On February 8th, at 7:38pm, my daughter opened her eyes and looked at me sitting in a chair at the bottom of her hospital bed, and I jumped up and ran to be next to her. I held her hand as she locked eyes with me. I began telling her how much I love her and it was okay for her to let go. She started turning her head up, towards the corner of the room in back of her. I asked if she saw her husband? God? Jesus? her son Jesse? Grandma and/or grandpa? I was trying not to cry, but to be confident and strong for her. We would lock eyes again as I told her how much I loved her and if she wanted to go and let go of the pain, I was ok with it because I knew she was going to heaven. She again looked up into that corner. I asked if she saw Bingo-a beloved dog she was so close to. Then she looked back into my eyes with a peaceful expression, closed her eyes and then she was gone and at that second, I felt a rush of air from her whole body. It wasn’t her last breath, but as a couple of priests and ministers and a chaplain said, it was her soul leaving her body. It traveled up my torso, stopped at my chin and paused as if to kiss me goodbye and then flew. It made my hair fly back and my chin moved upwards and I gasped for breath at this strange happening of amazement. It was as if love had washed over me. I have never felt anything before such as this or after. It was a beautiful passing and I still wonder who came for her that was up in that corner. Someday I will know……………………………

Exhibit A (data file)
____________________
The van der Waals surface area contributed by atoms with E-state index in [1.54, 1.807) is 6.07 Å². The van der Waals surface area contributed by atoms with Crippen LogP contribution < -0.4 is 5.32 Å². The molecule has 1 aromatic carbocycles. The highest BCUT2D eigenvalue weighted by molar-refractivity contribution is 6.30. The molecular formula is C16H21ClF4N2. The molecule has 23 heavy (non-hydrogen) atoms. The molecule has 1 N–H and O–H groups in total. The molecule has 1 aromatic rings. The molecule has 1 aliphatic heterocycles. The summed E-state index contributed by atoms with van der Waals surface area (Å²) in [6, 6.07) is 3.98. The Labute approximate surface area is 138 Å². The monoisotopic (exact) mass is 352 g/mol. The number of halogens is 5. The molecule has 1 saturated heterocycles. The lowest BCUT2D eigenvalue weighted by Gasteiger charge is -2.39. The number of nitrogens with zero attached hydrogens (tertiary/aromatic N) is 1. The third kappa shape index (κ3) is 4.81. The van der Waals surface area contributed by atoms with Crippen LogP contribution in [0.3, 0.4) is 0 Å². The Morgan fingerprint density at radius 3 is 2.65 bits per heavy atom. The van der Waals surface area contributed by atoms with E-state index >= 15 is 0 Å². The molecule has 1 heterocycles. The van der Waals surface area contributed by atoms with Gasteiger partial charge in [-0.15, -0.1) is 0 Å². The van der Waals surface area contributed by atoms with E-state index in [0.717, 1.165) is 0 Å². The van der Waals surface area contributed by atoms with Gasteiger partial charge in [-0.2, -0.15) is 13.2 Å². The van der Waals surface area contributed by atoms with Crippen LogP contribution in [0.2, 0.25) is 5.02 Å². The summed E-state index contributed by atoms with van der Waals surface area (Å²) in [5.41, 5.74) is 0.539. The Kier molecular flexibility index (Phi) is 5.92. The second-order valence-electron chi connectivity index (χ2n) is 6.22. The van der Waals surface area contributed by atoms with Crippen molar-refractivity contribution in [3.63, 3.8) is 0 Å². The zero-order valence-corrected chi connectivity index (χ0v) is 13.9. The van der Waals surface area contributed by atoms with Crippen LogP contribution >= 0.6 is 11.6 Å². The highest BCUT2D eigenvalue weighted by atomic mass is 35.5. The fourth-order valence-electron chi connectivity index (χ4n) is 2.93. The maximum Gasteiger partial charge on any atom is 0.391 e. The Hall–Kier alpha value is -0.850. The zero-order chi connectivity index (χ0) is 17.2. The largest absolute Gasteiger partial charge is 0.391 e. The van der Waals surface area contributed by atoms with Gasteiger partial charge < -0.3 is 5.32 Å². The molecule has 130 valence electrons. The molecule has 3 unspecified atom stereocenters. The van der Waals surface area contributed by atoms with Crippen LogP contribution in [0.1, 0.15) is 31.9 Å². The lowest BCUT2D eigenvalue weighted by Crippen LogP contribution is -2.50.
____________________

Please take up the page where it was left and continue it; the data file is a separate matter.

Tick Tock…..

It’s 8 days till Drew’s 23rd birthday. I won’t get to sing happy birthday, I won’t be able to make a cake, I won’t be able to hear him making fun of me for having a “kid” that is so old. Oh and how would he have made fun of me. He would have been 23….wow. That is full on adult-hood.

It’s the 3rd birthday without Drew. It’s hard to believe that it’s been that long without him. I am sure I have mentioned this before but when Drew moved in with his other parent his freshman year, I thought my life was ending. I thought the few months without seeing him would break my heart. At the time it did break my heart. I felt like he was choosing the other parent over me. I got to talk to him all the time and he would call me, as he would say “just to hear my voice and say I love ya Mama”. I would send him care packages and make my list of things I would cook for him when he came home.  He stayed with that parent for a year but it didn’t go well and my heart was happy once again. I had my baby back.

I will admit I was one of those moms that cried and lamented on Facebook when Drew was going to college. How was I going to last when I would only see him on holidays and breaks. I was so proud that he was taking this huge step and going out-of-town for school and I was also nervous for the change.  I knew that once he left for school my boy would leave the nest and life as we knew it would be different. Life did change but I got to talk to him once a week. I would talk to him more when he wanted money or for me to send him his Amazon supplies. I still missed him terribly but it was bearable and I even got used to not having him around all the time. My heart was happy because I knew he was happy, healthy, and doing what he needed to do grow up and become his own person. I had that sense of peace in my mind because I knew deep down that everything would be OK.